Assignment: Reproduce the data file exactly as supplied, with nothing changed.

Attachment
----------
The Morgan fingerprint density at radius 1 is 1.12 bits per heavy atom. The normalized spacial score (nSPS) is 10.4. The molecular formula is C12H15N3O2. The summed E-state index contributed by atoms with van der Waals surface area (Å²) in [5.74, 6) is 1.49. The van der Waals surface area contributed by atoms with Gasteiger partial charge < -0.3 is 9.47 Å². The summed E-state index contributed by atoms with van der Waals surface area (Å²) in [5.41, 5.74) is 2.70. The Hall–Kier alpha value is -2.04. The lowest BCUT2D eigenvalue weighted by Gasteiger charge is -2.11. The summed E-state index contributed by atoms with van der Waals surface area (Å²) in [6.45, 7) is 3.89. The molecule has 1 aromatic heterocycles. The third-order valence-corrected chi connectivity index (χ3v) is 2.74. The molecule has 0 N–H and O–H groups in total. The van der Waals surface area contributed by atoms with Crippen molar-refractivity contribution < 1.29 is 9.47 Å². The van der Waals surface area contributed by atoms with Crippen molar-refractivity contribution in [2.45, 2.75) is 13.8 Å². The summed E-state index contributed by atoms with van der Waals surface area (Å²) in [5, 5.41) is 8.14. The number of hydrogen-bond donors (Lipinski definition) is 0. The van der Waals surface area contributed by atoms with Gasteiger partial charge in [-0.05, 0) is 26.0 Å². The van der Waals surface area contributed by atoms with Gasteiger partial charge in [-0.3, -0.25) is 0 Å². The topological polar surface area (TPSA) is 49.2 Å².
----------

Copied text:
The Morgan fingerprint density at radius 1 is 1.12 bits per heavy atom. The normalized spacial score (nSPS) is 10.4. The molecular formula is C12H15N3O2. The summed E-state index contributed by atoms with van der Waals surface area (Å²) in [5.74, 6) is 1.49. The van der Waals surface area contributed by atoms with Gasteiger partial charge < -0.3 is 9.47 Å². The summed E-state index contributed by atoms with van der Waals surface area (Å²) in [5.41, 5.74) is 2.70. The Hall–Kier alpha value is -2.04. The lowest BCUT2D eigenvalue weighted by Gasteiger charge is -2.11. The summed E-state index contributed by atoms with van der Waals surface area (Å²) in [6.45, 7) is 3.89. The molecule has 1 aromatic heterocycles. The third-order valence-corrected chi connectivity index (χ3v) is 2.74. The molecule has 0 N–H and O–H groups in total. The van der Waals surface area contributed by atoms with Crippen molar-refractivity contribution < 1.29 is 9.47 Å². The van der Waals surface area contributed by atoms with Crippen molar-refractivity contribution in [2.45, 2.75) is 13.8 Å². The summed E-state index contributed by atoms with van der Waals surface area (Å²) in [5, 5.41) is 8.14. The number of hydrogen-bond donors (Lipinski definition) is 0. The van der Waals surface area contributed by atoms with Gasteiger partial charge in [-0.05, 0) is 26.0 Å². The van der Waals surface area contributed by atoms with Gasteiger partial charge in [-0.3, -0.25) is 0 Å². The topological polar surface area (TPSA) is 49.2 Å².